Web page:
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Image: Jaya Prakash Narayan


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How magic is made at political meetings

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The decade of the 1980s was the era of the cut-out: enormous, larger-than-life images of political leaders popularised by cinema. The rise of NT Rama Rao in Andhra Pradesh was scripted in part by media house Eenadu which largely organised the campaign for him, leading to wildly successful public meetings. It was hard to say who got more out of the campaign: NTR or Eenadu.

After a series of public meetings that led to NTR's Telugu Desam Party sweeping the assembly elections, the headline in the newspaper the morning after counting was: 'NTR Super Hit' with a picture of a cut-out of NTR gesturing as if saying 'throw them (the Congress) out'.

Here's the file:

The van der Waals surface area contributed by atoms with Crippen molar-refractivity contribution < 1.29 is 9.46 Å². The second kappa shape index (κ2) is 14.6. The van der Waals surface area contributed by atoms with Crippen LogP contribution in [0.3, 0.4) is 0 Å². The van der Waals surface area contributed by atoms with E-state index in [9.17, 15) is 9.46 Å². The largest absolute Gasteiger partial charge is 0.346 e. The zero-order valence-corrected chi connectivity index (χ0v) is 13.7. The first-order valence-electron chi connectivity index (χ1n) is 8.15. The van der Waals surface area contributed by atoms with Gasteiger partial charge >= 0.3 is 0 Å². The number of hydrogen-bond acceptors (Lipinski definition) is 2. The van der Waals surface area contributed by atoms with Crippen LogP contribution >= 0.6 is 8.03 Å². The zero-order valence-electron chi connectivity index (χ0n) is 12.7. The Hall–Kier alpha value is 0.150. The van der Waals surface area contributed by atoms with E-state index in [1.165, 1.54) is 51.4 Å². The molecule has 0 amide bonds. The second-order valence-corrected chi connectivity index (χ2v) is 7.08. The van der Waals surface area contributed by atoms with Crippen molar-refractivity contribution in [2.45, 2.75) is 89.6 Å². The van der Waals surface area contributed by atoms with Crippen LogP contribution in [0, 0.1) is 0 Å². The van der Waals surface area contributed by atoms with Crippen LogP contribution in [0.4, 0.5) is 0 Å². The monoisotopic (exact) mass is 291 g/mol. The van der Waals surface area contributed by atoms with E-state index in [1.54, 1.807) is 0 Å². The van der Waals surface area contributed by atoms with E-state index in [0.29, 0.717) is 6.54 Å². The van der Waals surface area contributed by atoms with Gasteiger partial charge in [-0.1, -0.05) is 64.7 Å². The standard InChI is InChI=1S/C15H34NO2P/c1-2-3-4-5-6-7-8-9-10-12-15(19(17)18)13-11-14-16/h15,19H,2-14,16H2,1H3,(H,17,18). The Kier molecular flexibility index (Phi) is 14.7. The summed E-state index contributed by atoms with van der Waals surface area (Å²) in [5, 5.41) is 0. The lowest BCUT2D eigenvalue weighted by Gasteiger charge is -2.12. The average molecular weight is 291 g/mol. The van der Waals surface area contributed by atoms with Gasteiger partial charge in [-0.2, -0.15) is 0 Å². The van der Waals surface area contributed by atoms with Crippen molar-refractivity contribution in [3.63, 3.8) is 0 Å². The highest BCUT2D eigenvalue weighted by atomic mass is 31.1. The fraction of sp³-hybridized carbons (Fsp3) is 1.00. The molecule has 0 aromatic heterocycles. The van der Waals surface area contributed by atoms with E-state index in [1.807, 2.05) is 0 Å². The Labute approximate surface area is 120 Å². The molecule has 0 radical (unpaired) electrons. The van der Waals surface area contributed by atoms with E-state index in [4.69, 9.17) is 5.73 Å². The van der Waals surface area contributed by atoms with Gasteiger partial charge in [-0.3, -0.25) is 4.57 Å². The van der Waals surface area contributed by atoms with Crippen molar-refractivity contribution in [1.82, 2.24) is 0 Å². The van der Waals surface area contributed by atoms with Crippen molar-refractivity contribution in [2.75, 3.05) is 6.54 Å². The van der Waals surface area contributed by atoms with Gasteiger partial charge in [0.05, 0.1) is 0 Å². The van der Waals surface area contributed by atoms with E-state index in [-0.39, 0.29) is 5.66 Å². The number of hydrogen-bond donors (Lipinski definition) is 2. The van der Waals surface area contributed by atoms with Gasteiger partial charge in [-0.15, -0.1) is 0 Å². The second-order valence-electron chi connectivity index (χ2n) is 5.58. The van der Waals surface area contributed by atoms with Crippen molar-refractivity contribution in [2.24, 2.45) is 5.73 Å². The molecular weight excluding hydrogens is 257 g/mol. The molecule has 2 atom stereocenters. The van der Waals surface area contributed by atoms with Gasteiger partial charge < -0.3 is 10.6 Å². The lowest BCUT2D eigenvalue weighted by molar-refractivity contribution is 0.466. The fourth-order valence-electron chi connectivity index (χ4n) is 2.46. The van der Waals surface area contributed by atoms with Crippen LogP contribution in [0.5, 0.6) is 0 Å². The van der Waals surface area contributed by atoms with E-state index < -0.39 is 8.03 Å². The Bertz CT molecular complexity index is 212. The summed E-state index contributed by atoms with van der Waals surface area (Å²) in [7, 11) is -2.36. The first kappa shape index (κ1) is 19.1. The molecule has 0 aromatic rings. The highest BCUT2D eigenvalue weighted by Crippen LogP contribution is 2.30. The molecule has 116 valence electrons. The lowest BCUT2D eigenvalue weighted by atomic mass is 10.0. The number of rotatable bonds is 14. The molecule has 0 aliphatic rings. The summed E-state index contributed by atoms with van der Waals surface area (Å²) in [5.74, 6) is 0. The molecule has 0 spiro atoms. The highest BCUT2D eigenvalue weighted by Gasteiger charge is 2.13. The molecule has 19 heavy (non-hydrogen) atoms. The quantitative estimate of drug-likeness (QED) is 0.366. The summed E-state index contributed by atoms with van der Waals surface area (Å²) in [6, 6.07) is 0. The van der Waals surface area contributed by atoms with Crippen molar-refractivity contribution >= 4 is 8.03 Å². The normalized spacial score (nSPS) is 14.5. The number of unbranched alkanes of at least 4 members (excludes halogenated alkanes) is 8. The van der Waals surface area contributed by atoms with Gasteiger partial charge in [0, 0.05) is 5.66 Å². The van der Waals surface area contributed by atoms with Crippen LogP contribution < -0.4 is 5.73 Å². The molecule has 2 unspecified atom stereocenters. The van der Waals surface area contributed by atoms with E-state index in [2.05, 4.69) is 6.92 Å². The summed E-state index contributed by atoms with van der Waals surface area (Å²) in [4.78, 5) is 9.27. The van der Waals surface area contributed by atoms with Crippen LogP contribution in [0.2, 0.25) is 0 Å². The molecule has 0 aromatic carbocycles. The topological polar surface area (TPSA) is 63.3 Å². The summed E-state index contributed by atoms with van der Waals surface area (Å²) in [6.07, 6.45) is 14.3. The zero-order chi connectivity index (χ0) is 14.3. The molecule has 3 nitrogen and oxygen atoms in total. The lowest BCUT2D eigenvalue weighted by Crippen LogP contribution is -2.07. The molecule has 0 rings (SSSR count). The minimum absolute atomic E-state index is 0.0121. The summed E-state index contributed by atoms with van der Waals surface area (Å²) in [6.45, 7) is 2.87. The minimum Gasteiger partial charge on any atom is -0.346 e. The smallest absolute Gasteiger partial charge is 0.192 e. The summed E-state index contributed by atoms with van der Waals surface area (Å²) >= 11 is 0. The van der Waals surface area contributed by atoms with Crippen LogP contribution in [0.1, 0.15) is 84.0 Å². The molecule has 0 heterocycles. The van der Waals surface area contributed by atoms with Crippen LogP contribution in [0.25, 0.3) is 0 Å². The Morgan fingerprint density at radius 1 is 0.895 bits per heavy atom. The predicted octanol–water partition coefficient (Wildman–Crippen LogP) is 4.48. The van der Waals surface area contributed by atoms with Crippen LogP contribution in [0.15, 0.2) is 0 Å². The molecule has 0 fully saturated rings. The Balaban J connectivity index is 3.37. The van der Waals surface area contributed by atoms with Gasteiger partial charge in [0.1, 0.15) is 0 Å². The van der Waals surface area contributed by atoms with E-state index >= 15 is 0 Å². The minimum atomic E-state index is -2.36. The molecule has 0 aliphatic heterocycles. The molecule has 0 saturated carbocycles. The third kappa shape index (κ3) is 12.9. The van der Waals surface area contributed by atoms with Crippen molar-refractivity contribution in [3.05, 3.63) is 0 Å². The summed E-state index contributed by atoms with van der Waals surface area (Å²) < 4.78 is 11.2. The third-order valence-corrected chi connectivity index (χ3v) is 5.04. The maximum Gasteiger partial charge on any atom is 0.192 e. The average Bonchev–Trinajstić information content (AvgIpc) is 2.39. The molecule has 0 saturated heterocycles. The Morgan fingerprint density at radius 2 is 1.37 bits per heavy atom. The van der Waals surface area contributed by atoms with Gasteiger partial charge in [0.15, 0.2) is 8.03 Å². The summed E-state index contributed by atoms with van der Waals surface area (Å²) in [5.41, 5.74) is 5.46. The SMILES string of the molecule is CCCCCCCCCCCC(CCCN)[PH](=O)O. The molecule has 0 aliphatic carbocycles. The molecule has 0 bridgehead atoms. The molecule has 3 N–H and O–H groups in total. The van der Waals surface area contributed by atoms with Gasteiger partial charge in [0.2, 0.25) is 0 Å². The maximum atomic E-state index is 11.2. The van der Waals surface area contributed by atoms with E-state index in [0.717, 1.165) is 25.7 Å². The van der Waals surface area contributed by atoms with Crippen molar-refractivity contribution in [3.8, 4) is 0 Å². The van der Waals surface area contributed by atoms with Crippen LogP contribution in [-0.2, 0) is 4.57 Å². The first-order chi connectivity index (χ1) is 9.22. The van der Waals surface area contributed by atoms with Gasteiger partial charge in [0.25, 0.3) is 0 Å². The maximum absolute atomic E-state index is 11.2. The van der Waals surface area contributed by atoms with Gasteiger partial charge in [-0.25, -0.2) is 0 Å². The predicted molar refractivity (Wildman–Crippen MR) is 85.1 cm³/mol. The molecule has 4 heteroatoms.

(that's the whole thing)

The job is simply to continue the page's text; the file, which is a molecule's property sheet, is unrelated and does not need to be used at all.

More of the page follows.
Journalist Vaasanthi recalls the politics of the public meeting and cut-outs in Tamil Nadu through the eyes of a most unlikely observer: Mother Teresa, who, when she saw the Madras skyline dominated by cardboard figures, asked her interlocutor innocently what they were. "Oh, those are cut-outs," said the official lightly, "cut-outs of our chief minister." (Jayalalithaa was in power at the time.)

"Good heavens," the Mother exclaimed. "They're so big! I have never seen such a thing anywhere in the world."

The official tried to explain: "It is a way of showing your respect to the leader. The size of the cut-out is very important. It is regarded as a measure of your loyalty to the leader."